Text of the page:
By Stephanie Nebehay
GENEVA – More women have reported sexual exploitation and abuse by aid workers during an Ebola crisis in the Democratic Republic of Congo since a report into the scandal was issued last month, a senior World Health Organization (WHO) official told Reuters.
Some 83 aid workers, a quarter of them employed by the WHO, were involved in sexual coercion and abuse during the country’s 10th Ebola epidemic, an independent commission said last month.
Dr. Gaya Gamhewage, WHO acting director of prevention and response to sexual exploitation, abuse and harassment, highlighted concerns about the scale of abuse as the WHO seeks to implement reforms and restore trust in the UN agency.
The report cited nine allegations of rape, the youngest victim a 14-year-old girl who accused a WHO driver of offering her a ride and raping her. She later gave birth.
Gamhewage said that more people had come forward alleging abuses by aid workers at the time. She could not provide a figure as she did not have access to the complaints due to confidentiality issues.
“The more work we do, the more cases that will come to light. So already we are hearing from partners, they are also receiving more complaints,” Gamhewage said in an interview.
“This is a sign that the systems that we would like to have in place are beginning to work. We have heard through the inter-agency network that there are more complaints in Goma.”
The scandal had been a wake-up call for the aid community.
“The independent commission’s report and the testimonies of victims and survivors are a message to all agencies, not just WHO, that something is wrong with the system,” she said. “We are all shaken, we are all upset.”
She also reiterated that the WHO was referring the rape allegations to national authorities for investigation.
Sexual abuse is generally believed to be under-reported in emergency operations worldwide, according to Gamhewage, a Sri Lankan doctor and WHO veteran.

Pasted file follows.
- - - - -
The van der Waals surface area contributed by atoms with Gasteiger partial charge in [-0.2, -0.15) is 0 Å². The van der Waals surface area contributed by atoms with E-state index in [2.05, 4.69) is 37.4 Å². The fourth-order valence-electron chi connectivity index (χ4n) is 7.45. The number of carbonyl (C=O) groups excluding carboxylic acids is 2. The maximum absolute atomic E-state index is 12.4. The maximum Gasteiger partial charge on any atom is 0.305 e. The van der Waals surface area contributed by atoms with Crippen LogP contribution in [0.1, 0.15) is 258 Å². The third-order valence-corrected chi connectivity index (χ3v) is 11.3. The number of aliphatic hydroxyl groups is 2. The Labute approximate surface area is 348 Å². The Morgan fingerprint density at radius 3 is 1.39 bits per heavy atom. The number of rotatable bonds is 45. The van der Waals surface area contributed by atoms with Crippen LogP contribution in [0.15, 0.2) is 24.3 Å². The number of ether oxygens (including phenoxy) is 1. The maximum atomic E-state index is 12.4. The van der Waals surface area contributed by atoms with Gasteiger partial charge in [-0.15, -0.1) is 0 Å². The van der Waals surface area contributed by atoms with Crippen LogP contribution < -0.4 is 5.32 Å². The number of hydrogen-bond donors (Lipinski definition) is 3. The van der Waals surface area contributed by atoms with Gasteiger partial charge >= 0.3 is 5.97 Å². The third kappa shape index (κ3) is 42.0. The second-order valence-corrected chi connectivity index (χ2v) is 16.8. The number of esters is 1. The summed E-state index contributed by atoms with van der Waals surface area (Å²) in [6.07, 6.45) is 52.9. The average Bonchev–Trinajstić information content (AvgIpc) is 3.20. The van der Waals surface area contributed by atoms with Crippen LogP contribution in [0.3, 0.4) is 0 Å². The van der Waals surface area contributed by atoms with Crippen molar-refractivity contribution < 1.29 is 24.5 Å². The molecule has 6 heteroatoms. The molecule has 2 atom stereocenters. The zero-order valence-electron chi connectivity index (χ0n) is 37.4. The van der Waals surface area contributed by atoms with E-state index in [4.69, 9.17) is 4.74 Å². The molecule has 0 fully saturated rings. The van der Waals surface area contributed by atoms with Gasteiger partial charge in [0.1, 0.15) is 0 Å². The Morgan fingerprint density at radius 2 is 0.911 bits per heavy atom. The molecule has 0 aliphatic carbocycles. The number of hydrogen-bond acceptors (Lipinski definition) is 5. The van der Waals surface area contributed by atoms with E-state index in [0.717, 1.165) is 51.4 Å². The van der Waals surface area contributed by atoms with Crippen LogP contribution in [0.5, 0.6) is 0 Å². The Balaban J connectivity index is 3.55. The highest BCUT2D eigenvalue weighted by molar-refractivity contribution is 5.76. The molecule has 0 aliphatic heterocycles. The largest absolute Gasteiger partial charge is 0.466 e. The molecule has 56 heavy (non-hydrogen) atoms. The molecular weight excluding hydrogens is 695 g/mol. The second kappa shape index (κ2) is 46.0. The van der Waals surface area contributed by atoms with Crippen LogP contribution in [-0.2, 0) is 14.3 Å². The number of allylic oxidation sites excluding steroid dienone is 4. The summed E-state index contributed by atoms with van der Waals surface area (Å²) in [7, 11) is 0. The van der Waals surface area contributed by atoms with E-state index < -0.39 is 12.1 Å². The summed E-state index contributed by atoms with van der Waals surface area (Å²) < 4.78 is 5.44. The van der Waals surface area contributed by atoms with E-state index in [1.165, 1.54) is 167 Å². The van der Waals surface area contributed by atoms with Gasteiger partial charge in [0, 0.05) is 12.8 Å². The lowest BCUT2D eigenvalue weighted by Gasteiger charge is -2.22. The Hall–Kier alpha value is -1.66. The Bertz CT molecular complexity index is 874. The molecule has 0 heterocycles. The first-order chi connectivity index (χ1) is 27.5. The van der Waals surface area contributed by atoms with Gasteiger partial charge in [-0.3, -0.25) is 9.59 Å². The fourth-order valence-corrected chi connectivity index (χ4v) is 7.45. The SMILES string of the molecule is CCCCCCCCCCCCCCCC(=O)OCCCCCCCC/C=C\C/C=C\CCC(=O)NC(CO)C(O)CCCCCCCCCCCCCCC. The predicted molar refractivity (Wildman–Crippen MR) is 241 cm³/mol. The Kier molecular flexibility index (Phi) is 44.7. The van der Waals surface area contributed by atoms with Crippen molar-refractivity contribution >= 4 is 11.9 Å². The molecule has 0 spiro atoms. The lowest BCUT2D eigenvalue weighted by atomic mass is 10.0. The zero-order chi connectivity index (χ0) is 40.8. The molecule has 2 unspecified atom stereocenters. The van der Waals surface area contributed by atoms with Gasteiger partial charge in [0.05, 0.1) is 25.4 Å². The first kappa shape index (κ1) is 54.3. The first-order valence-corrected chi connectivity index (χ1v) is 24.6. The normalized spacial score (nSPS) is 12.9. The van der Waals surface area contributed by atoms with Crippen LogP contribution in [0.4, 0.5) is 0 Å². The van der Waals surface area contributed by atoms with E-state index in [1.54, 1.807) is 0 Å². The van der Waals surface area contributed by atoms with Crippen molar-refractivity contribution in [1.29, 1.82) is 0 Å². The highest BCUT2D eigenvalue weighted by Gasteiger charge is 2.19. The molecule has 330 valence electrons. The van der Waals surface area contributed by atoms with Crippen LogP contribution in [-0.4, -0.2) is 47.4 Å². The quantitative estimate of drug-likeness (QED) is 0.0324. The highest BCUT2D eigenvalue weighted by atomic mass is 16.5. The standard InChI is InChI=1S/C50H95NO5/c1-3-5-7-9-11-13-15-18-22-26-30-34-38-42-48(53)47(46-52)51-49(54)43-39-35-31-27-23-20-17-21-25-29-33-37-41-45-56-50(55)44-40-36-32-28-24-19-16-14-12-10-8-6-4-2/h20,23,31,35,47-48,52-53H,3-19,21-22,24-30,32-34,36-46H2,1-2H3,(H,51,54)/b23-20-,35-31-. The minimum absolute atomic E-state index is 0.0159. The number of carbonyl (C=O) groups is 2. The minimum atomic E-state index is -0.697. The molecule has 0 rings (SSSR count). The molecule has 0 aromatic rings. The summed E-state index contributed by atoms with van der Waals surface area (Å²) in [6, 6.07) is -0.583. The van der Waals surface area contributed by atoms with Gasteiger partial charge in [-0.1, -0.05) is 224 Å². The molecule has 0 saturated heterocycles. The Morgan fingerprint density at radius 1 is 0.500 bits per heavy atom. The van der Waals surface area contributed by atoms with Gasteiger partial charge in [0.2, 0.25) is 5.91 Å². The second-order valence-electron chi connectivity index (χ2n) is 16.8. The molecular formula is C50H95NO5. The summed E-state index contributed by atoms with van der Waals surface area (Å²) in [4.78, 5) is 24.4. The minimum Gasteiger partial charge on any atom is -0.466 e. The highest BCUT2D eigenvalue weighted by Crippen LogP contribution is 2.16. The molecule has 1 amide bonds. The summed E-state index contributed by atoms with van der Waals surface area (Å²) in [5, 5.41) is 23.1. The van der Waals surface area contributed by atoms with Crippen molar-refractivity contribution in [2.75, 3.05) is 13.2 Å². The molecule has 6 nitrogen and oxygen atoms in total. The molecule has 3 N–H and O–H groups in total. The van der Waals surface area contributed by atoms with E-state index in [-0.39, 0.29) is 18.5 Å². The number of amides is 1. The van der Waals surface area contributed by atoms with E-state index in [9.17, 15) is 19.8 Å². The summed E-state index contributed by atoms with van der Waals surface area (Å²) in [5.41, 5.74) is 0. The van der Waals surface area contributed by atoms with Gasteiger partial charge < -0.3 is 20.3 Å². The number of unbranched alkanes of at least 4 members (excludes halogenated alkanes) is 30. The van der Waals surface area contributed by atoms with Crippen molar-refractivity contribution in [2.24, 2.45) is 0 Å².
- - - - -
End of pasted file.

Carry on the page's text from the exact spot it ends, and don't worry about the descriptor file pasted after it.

The independent probe was prompted by an investigation last year by the Thomson Reuters Foundation and The New Humanitarian in which more than 50 women accused aid workers from the WHO and other charities of demanding sex in exchange for jobs between 2018 and 2020.
WHO Director-General Tedros Adhanom Ghebreyesus took a
“radically different approach” in the UN by launching the independent probe, Gamhewage said. WHO has already terminated the contracts of four employees identified as perpetrators.
Tedros issued a management response plan last week, vowing to ensure that the scandal and the suffering would be “the catalyst for a profound transformation of WHO‘s culture”.
The WHO has also said it would investigate potential negligence by managers that may amount to misconduct.
Because the commission only had a mandate to investigate abuse by WHO employees or contractors, the WHO is preparing to send all 83 case files to UN investigators for action, Gamhewage said.
“We will hand over all 83 case files to the UN investigation services because there could be alleged perpetrators that work for other UN agencies,” she said.
These included 62 case files “not identified currently with WHO and we have to make sure that perpetrators wherever they are are disciplined”, she said.
Suspects’ names were being uploaded in the UN ‘ClearCheck’ data base, a system-wide tool that screens potential employees, Gamhewage said.
“This is so serious that we want to prevent rehiring back into our system as well as other UN other agencies,” she said.